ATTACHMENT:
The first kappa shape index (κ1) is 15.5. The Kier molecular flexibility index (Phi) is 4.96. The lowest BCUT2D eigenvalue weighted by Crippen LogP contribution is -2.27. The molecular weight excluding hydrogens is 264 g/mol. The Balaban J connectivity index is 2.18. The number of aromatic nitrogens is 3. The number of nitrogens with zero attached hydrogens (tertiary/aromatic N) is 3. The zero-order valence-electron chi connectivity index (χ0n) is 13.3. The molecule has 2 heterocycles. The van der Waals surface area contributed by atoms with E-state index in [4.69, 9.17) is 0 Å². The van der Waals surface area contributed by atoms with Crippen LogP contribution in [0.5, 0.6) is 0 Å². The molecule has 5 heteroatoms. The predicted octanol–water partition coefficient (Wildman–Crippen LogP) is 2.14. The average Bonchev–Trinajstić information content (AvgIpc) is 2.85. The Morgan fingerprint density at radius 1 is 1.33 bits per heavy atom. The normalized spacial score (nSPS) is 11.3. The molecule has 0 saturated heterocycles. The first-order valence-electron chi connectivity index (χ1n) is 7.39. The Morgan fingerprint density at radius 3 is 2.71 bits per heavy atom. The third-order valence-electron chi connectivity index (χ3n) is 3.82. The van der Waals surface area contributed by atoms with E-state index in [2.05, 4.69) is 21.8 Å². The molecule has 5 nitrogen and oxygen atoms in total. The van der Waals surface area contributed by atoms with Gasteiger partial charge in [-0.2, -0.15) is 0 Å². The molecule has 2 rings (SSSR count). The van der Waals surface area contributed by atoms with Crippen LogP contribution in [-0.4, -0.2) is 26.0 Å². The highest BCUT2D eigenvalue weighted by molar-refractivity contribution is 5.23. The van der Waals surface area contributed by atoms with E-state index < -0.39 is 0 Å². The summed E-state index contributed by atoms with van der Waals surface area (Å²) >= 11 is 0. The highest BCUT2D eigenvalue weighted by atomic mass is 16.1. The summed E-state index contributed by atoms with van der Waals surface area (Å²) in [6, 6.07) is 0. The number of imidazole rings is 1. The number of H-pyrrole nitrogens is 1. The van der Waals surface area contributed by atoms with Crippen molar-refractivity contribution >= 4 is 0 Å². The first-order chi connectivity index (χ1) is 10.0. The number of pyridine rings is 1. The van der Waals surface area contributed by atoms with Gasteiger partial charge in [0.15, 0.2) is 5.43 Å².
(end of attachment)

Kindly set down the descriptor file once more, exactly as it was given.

The first kappa shape index (κ1) is 15.5. The Kier molecular flexibility index (Phi) is 4.96. The lowest BCUT2D eigenvalue weighted by Crippen LogP contribution is -2.27. The molecular weight excluding hydrogens is 264 g/mol. The Balaban J connectivity index is 2.18. The number of aromatic nitrogens is 3. The number of nitrogens with zero attached hydrogens (tertiary/aromatic N) is 3. The zero-order valence-electron chi connectivity index (χ0n) is 13.3. The molecule has 2 heterocycles. The van der Waals surface area contributed by atoms with E-state index in [4.69, 9.17) is 0 Å². The van der Waals surface area contributed by atoms with Crippen LogP contribution in [0.5, 0.6) is 0 Å². The molecule has 5 heteroatoms. The predicted octanol–water partition coefficient (Wildman–Crippen LogP) is 2.14. The average Bonchev–Trinajstić information content (AvgIpc) is 2.85. The Morgan fingerprint density at radius 1 is 1.33 bits per heavy atom. The normalized spacial score (nSPS) is 11.3. The molecule has 0 saturated heterocycles. The first-order valence-electron chi connectivity index (χ1n) is 7.39. The Morgan fingerprint density at radius 3 is 2.71 bits per heavy atom. The third-order valence-electron chi connectivity index (χ3n) is 3.82. The van der Waals surface area contributed by atoms with E-state index in [2.05, 4.69) is 21.8 Å². The molecule has 5 nitrogen and oxygen atoms in total. The van der Waals surface area contributed by atoms with Gasteiger partial charge in [-0.2, -0.15) is 0 Å². The molecule has 2 rings (SSSR count). The van der Waals surface area contributed by atoms with Crippen LogP contribution in [-0.4, -0.2) is 26.0 Å². The highest BCUT2D eigenvalue weighted by molar-refractivity contribution is 5.23. The van der Waals surface area contributed by atoms with E-state index < -0.39 is 0 Å². The summed E-state index contributed by atoms with van der Waals surface area (Å²) >= 11 is 0. The highest BCUT2D eigenvalue weighted by atomic mass is 16.1. The summed E-state index contributed by atoms with van der Waals surface area (Å²) in [6, 6.07) is 0. The number of imidazole rings is 1. The number of H-pyrrole nitrogens is 1. The van der Waals surface area contributed by atoms with Crippen molar-refractivity contribution >= 4 is 0 Å². The first-order chi connectivity index (χ1) is 10.0. The number of pyridine rings is 1. The van der Waals surface area contributed by atoms with Gasteiger partial charge in [0.15, 0.2) is 5.43 Å².